WILLMANTIC, Maine — When Manford Webber of Willimantic was hired for court security 15 years ago, his supervisor told him the Piscataquis County courtroom was “an accident waiting to happen.”
That accident never happened on Webber’s watch in the often-crowded courtroom because he had the ability to calm rising tempers and jittery nerves without drawing a gun. He also made it a habit to speak to everyone who entered the courtroom, whether it was a victim or a defendant or an observer.
“I don’t look down on anyone,” Webber, 80, who retired as deputy judicial marshal last week, said Monday. For those in trouble, Webber would draw his 6-foot-1-inch frame up next to them and give them some fatherly advice on changing their pathways. “And some listened,” he said.
Webber already had retired from operating his own mechanic business in the early 1990s when he was offered a job as a guard at Piscataquis County Jail. While he took the job, Webber said he didn’t stay long because the shifts were increased soon after from eight to 12 hours.
Later, when there was a vacancy for a county court officer for both District and Superior courts, he assumed the position, although he said he had to get over his “fear” of judges. After being treated so well by the officials he feared, Webber began to enjoy his job of protecting them and the public inside the courtroom.
“I think things went quite well for the last 15 years,” Webber said. Although an inmate escaped a few years ago while being taken from the jail to the courtroom, which did not involve Webber, there were no other disturbances, he said. “I bet we’ve had the least disturbances and violence of any court around.”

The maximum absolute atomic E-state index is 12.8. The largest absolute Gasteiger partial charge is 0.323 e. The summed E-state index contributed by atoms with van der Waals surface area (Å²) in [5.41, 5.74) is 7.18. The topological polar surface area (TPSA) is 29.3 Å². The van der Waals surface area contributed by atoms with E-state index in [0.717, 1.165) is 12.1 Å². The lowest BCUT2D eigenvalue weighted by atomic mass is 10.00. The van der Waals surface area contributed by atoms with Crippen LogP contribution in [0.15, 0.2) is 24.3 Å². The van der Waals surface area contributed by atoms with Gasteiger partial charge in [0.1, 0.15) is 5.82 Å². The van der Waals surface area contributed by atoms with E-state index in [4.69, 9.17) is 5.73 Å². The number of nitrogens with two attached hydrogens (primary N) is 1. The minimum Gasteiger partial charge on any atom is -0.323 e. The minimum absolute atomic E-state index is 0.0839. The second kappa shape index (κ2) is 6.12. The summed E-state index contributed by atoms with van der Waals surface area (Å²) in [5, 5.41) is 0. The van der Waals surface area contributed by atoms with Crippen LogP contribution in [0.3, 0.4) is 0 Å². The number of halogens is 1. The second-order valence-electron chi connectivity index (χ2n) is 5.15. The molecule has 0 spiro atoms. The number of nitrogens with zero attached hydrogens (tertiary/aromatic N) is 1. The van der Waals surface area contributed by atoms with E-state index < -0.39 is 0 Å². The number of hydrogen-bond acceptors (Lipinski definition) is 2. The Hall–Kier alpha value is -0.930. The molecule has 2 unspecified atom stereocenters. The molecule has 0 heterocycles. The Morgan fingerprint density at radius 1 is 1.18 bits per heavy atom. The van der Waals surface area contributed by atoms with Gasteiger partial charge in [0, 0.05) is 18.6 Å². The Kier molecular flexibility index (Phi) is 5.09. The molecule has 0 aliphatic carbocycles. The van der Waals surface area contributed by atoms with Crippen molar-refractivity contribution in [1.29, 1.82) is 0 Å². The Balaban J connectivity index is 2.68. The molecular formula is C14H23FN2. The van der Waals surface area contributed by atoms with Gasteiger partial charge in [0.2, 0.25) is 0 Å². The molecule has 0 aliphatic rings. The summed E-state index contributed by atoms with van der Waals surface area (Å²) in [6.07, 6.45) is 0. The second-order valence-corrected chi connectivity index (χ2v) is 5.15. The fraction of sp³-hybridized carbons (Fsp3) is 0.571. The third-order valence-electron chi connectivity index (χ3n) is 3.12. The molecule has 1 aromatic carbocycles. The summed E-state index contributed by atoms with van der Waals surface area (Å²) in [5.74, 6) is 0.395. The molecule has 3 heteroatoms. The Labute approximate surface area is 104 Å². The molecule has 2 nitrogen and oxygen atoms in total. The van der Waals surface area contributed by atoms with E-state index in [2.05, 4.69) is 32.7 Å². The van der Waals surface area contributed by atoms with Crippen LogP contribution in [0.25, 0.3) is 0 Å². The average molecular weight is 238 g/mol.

Piscataquis County Clerk of Courts Lisa Richardson said Monday that Webber would be missed because he is such a good-natured person who was both kind and efficient while doing his job. “He was just a pleasure to work with,” she said. Richardson said Webber also was a true gentleman who always came to work early and held the door open for her each morning.
Piscataquis County Sheriff John Goggin had a similar assessment of Webber. “He was very low-keyed, very conscientious and extremely loyal,” he said Monday. Webber always was very aware of what was taking place in the courtroom, and was adept at keeping tense situations from escalating into disturbances, Goggin said.
Goggin noted that Webber’s brother Ivery Webber recently retired as a county jail transport officer after about 15 years, and a third brother, Gardiner Webber, serves as a corrections officer for the county.
“Their work ethic really means something,” he said.
Webber, who was feted at a retirement party last week, plans to enjoy retirement by puttering around the house and sharing more time with his wife, Nora.